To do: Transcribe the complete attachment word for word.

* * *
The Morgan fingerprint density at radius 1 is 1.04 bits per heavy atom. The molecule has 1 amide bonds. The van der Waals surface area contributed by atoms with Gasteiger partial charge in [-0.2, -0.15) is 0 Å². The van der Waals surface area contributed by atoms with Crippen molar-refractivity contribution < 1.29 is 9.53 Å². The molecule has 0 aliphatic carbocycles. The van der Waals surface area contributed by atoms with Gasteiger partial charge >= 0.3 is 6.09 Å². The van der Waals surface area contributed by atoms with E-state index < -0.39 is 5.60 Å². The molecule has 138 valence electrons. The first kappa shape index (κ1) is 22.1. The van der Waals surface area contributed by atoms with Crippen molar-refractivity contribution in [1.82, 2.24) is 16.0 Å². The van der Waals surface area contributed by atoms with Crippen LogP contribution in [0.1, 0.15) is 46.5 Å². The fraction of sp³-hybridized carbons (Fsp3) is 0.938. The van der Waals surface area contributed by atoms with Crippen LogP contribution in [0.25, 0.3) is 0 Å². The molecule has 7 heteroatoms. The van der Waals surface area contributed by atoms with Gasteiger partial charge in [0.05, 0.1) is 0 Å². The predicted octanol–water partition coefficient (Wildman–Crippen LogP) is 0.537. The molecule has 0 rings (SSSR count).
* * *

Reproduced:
The Morgan fingerprint density at radius 1 is 1.04 bits per heavy atom. The molecule has 1 amide bonds. The van der Waals surface area contributed by atoms with Gasteiger partial charge in [-0.2, -0.15) is 0 Å². The van der Waals surface area contributed by atoms with Crippen molar-refractivity contribution < 1.29 is 9.53 Å². The molecule has 0 aliphatic carbocycles. The van der Waals surface area contributed by atoms with Gasteiger partial charge >= 0.3 is 6.09 Å². The van der Waals surface area contributed by atoms with E-state index < -0.39 is 5.60 Å². The molecule has 138 valence electrons. The first kappa shape index (κ1) is 22.1. The van der Waals surface area contributed by atoms with Crippen molar-refractivity contribution in [1.82, 2.24) is 16.0 Å². The van der Waals surface area contributed by atoms with Crippen LogP contribution in [0.1, 0.15) is 46.5 Å². The fraction of sp³-hybridized carbons (Fsp3) is 0.938. The van der Waals surface area contributed by atoms with Crippen LogP contribution in [0.25, 0.3) is 0 Å². The molecule has 7 heteroatoms. The van der Waals surface area contributed by atoms with Gasteiger partial charge in [0.05, 0.1) is 0 Å². The predicted octanol–water partition coefficient (Wildman–Crippen LogP) is 0.537. The molecule has 0 rings (SSSR count).